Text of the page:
Interconnection Option for Cisco Nexus 9000 Series Switches
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Interconnection Option for Cisco Nexus 9000 Series Switches

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Data centers are undertaking profound changes due to the ongoing data center consolidation, virtualization and cloud technology, as well as the increasing demand on application workload extensity and agility. All these driving forces are changing every facet of data center. The topology is flattened from the traditional core-aggregation-access 3-tier design to the spine-leaf 2-tier architecture. And thus, the bandwidth capacity are boosted from 1 GE at access and 10 GE at aggregation to 10 GE at leaf and 40 GE at spine. Cisco Nexus 9500 and 9300 series switches aim to take data center networks through all these transitions and even beyond. With their unprecedented performance and port density, they are well suited in both the traditional 3-tier design and spine-leaf design providing forwarding capacity for fast increasing server-to-server traffic. This article will focus on the interconnection option for Cisco Nexus 9000 series switches.

Cisco Nexus 9000 Series Switches

Designed to meet the requirements of mission-critical data centers, the Cisco Nexus 9000 series switches deliver exceptional availability, and outstanding scalability. It encompasses larger Cisco Nexus 9500 series modular switches and smaller Cisco Nexus 9300 series fixed-port switches. The Cisco Nexus 9000 series switches are ideal for small-to-midsize data centers with five key benefits: price, performance, port-density, programmability, and power efficiency. It is the best platform for 1-to-10 GE migration, 10-to-40 GE migration, and can easily be integrated with existing networks.

The Cisco Nexus 9500 series switches include Cisco Nexus 9516, 9508, and 9504 switches. Each shares the same supervisor, line cards, system controller, and power supplies, and can be deployed in both traditional three-tier and leaf-spine fabric architectures. With an innovative midplane-free design, the Cisco Nexus 9500 provides front-to-back airflow, reduced power consumption, increased reliability, and outstanding scalability.

Cisco Nexus 9500 switches

Including Cisco Nexus 9396 switch and Cisco Nexus 93128 switch, the Cisco Nexus 9300 series switches are fixed switches built to provide 1/10 Gbps and future FCoE server access connectivity. The Cisco Nexus 9396 is a 2RU fixed switch offering 48 ports of 10 Gbps (SFP+) and 12 ports of 40 Gbps (QSFP+) with a non-blocking switch architecture. The Cisco Nexus 93128 is a 3RU fixed switch with 96 ports of 10GBase-T and 8 ports of 40Gbps (QSFP+). Both Nexus 9396 and Nexus 93128 are well suited for data center top-of-rack (ToR), end-of-row (EoR), and collapsed aggregation and access.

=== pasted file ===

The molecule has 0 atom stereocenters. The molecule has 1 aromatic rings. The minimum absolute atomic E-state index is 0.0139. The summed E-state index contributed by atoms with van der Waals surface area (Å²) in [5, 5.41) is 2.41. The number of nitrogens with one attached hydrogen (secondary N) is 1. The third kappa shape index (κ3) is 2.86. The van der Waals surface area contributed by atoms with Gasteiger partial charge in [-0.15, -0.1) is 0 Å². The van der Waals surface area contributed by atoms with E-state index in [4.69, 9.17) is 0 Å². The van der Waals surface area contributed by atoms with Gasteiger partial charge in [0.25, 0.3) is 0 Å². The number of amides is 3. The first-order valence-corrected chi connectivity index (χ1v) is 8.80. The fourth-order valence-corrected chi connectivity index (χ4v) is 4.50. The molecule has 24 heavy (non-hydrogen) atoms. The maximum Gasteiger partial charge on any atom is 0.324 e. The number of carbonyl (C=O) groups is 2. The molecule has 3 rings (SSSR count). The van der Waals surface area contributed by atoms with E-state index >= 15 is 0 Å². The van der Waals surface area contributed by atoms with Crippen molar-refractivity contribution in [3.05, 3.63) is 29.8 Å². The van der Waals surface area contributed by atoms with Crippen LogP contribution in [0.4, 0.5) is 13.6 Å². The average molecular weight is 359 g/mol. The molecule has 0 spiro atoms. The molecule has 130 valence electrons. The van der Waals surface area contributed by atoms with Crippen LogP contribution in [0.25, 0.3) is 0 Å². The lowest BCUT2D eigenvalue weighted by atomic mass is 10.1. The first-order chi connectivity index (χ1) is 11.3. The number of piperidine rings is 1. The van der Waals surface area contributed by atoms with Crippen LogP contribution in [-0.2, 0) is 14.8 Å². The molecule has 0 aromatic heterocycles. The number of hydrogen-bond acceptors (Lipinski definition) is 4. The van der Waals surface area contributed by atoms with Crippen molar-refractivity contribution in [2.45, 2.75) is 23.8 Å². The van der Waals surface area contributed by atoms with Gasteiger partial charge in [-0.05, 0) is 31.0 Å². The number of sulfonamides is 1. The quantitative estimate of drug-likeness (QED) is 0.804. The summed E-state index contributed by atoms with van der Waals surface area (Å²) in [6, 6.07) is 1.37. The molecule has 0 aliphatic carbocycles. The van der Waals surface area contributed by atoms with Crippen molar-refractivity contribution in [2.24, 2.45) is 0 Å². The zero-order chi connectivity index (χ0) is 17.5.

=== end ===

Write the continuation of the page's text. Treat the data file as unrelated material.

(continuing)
Cisco Nexus 9396 switch

Cisco Nexus 93128 switch

Interconnection Option for Cisco Nexus 9000 Series Switches

Cisco Nexus 9396 and 93128 to Cisco Nexus 9508 series use QSFP+ to QSFP+ MPO connectivity for multimode connectivity.

cisco Nexus 9000 series switches

For distances less than 400 meters, the use of MPO multimode fiber cabling is generally the preferred cabling method. The picture above shows a wiring option for connecting a Cisco Nexus 9396 to a Cisco Nexus 9508 and to a Cisco Nexus 93128 switch using MPO interconnect cable assemblies. With Cisco QSFP-40G-SR4 optics, this scenario is capable of distances of up to 100 meters on OM3 fiber or 150 meters with OM4 fiber. The QSFP-40G-CSR4 optics can be used for distances of up to 300 meters with OM3 fiber or 400 meters with OM4 fiber.

From the Cisco Nexus 9396 port, the QSFP-40G-SR4 or QSFP-40G-CSR4 optics connects to an MPO fiber interconnect cable to the front of the fiber optic adapter panel. The fiber optic adapter panel fits into the patch panel. The MPO fiber trunk cable plugs into the back of the fiber optic adapter panel using the port that corresponds to the port that the interconnect cable used in the front. On the remote end, the MPO fiber trunk cable plugs into the back of the fiber optic adapter panel. The MPO fiber interconnect cable plugs into the corresponding port on the front of the panel on one side and into the optics with the switch on the other end.

The MPO interconnect fiber assembly used in the scenario is a female MPO to female MPO cable, and the MPO trunk cable assembly is a male MPO to male MPO cable. The reasoning behind this cabling methodology is that the interconnect or intracabinet cables will always be female to female, because MPO optics in a switch or router are always male connectors per the IEEE standards and will always accept female MPO connectors. The trunk cabling will then always be male MPO to male MPO trunk cables. The use of this cabling methodology throughout the data center allows a simplified cabling scheme and quick identification of interconnect and trunk cabling.

MPO connector

In addition to using the female MPO for interconnect cables and the male MPO for trunk cables, you should use key up to key up (see the picture above) cabling for both the interconnect and trunk cables. This approach standardizes the type of cable used throughout the data center, eliminating the need for several different interconnect cable types.


The Cisco Nexus 9000 series switches were created to optimize network performance to allow virtualized environments to function without the restrictions that traditional network architecture can impose. For a Cisco Nexus 9000 series switching platform network to operate at the highest level, it requires a physical infrastructure built to help ensure superior performance. The interconnection option for the Cisco Nexus 9000 series switches in this article is for reference only. There will be more good options to be explored.

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